After receiving 12 expressions of interest about the redevelopment of the Dyke Road carpark and the Black Box, Galway City Council has conceded the project is too ambitious to go it alone, putting the kybosh on hopes of replacing the theatre by 2020.
Instead, the Council will use the €750,000 funds saved over three years for its redevelopment to appoint consultants to weigh up all options for the four-acre site and to draw up a definitive specification for the cultural building that will replace the Black Box – that may or may not move away from the Dyke Road.
The €3.5 million funding approved by the Northern and Western Regional Assembly for the project will now be split evenly between two other flagship developments – the overhaul of the pedestrianised zone in the city and the creation of a children’s creative hub at Lenaboy Castle at Taylor’s Hill, formerly St Anne’s Children Home being donated by the Sisters of Mercy.
“Direction is more important than speed. We’d like to go out to procurement on this and get the preparatory work done as soon as possible,” enthused Mark O’Donnell, Senior Executive Officer for Economic Development and Capital Projects at Galway City Council.
Councillor Peter Keane (FF) said the report was full of buzz words but very little substance, noting there was just three-quarters of a million in the coffers to develop what could be a €100m project.
He stated that he was “really very disappointed by the lack of progress on it”.
“This will never be developed if we stay going on this path. It’s 14 months in the offing in what was to have been a cultural space. If you believe the Galway City Tribune, it’s going to be student accommodation.”
This prompted City Chief Executive Brendan McGrath to reply: “That’s the last thing it will be.” He later clarified that any large mixed development would have a 20% residential component according to the local authority’s own guidelines, but that could be hotel accommodation.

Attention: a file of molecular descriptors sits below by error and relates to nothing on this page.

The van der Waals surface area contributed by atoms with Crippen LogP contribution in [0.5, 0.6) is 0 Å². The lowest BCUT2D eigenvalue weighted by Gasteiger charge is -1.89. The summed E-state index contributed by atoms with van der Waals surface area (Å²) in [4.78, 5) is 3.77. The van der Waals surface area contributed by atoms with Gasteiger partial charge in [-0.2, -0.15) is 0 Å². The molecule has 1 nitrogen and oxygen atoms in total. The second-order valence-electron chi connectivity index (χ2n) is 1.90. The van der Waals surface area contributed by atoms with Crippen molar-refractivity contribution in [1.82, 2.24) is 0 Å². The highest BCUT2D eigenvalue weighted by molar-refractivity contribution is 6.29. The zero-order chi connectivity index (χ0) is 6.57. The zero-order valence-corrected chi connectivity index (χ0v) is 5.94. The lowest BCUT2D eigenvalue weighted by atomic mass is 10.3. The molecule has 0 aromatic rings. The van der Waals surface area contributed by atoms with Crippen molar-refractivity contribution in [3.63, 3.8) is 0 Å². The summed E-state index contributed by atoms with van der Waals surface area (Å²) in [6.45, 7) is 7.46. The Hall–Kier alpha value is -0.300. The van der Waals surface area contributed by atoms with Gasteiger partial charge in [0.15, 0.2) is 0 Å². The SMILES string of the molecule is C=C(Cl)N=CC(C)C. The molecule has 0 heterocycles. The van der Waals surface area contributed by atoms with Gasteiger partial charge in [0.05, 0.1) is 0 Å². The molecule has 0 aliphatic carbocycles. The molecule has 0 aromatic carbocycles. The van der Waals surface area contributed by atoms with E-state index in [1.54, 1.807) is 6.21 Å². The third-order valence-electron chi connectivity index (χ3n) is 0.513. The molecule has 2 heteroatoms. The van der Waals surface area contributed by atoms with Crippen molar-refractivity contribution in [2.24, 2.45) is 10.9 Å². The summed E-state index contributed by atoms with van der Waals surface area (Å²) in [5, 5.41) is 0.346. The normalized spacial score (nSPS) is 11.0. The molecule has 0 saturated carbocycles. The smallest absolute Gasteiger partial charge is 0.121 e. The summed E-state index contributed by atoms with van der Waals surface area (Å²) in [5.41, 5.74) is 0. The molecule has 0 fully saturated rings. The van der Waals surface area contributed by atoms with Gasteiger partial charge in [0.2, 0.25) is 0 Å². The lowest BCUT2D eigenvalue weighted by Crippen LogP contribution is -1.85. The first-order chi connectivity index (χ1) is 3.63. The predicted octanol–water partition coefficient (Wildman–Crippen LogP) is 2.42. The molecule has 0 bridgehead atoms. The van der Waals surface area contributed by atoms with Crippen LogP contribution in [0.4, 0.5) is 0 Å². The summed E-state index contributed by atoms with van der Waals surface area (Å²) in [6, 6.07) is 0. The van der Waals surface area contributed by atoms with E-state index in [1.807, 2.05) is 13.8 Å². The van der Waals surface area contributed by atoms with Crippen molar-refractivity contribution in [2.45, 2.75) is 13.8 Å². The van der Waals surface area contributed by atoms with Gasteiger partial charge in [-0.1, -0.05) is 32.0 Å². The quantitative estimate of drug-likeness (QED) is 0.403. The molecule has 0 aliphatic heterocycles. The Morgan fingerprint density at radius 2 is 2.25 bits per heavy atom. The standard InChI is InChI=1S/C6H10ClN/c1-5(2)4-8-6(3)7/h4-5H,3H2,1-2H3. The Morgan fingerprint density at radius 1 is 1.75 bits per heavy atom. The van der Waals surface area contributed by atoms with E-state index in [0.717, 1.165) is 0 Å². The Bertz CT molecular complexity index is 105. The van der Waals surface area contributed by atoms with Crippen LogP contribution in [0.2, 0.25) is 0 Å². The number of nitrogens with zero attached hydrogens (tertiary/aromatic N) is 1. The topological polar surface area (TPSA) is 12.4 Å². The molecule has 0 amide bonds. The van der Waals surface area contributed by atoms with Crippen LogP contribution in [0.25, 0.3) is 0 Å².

He said the complexity of the development – which would entail parking, possibly retail, commercial offices and some housing built over eight storeys – meant that “definitely, it won’t be developed by Galway City Council on its own”. A joint venture was currently emerging as the best route.
Mr McGrath suggested the deal may involve a land or building swap with developers or State bodies, noting the huge amount of interest shown in the site since news of the plan emerged in the 2020 bid book.
“It’s not about delaying or kicking the can down the road. The 12 or so submissions we received all proposed differing things, so this will look at the best mix and ultimately what best benefits the city first and City Council second,” he insisted.
“Liverpool only had their final project finished last year following the 2008 designation.”
This prompted councillors to throw up a long list of buildings which could be acquired for both the municipal library and a cultural centre – among them County Hall, the Courthouse, an ESB site, NUIG properties on Nuns Island.
Independent Cllr Donal Lyons formally proposed the five recommendations, including the appointment of a multidisciplinary team of consultants to lead it.